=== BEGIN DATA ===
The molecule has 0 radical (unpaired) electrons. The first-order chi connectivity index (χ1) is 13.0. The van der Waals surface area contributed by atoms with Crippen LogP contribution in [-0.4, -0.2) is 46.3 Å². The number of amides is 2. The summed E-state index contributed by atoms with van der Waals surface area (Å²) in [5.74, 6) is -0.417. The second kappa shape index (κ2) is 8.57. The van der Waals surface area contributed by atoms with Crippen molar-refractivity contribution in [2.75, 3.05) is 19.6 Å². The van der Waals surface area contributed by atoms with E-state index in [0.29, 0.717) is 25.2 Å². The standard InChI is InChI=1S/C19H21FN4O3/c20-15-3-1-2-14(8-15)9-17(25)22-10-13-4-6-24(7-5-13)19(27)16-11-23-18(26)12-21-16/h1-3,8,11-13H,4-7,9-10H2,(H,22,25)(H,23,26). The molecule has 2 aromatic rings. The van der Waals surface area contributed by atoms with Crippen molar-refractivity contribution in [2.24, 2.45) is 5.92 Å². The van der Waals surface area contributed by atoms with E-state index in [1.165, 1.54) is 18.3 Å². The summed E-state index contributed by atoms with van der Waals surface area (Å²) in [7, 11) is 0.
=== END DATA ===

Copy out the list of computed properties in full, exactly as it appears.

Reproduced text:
The molecule has 0 radical (unpaired) electrons. The first-order chi connectivity index (χ1) is 13.0. The van der Waals surface area contributed by atoms with Crippen LogP contribution in [-0.4, -0.2) is 46.3 Å². The number of amides is 2. The summed E-state index contributed by atoms with van der Waals surface area (Å²) in [5.74, 6) is -0.417. The second kappa shape index (κ2) is 8.57. The van der Waals surface area contributed by atoms with Crippen molar-refractivity contribution in [2.75, 3.05) is 19.6 Å². The van der Waals surface area contributed by atoms with E-state index in [0.29, 0.717) is 25.2 Å². The standard InChI is InChI=1S/C19H21FN4O3/c20-15-3-1-2-14(8-15)9-17(25)22-10-13-4-6-24(7-5-13)19(27)16-11-23-18(26)12-21-16/h1-3,8,11-13H,4-7,9-10H2,(H,22,25)(H,23,26). The molecule has 2 aromatic rings. The van der Waals surface area contributed by atoms with Crippen molar-refractivity contribution in [2.24, 2.45) is 5.92 Å². The van der Waals surface area contributed by atoms with E-state index in [1.165, 1.54) is 18.3 Å². The summed E-state index contributed by atoms with van der Waals surface area (Å²) in [7, 11) is 0.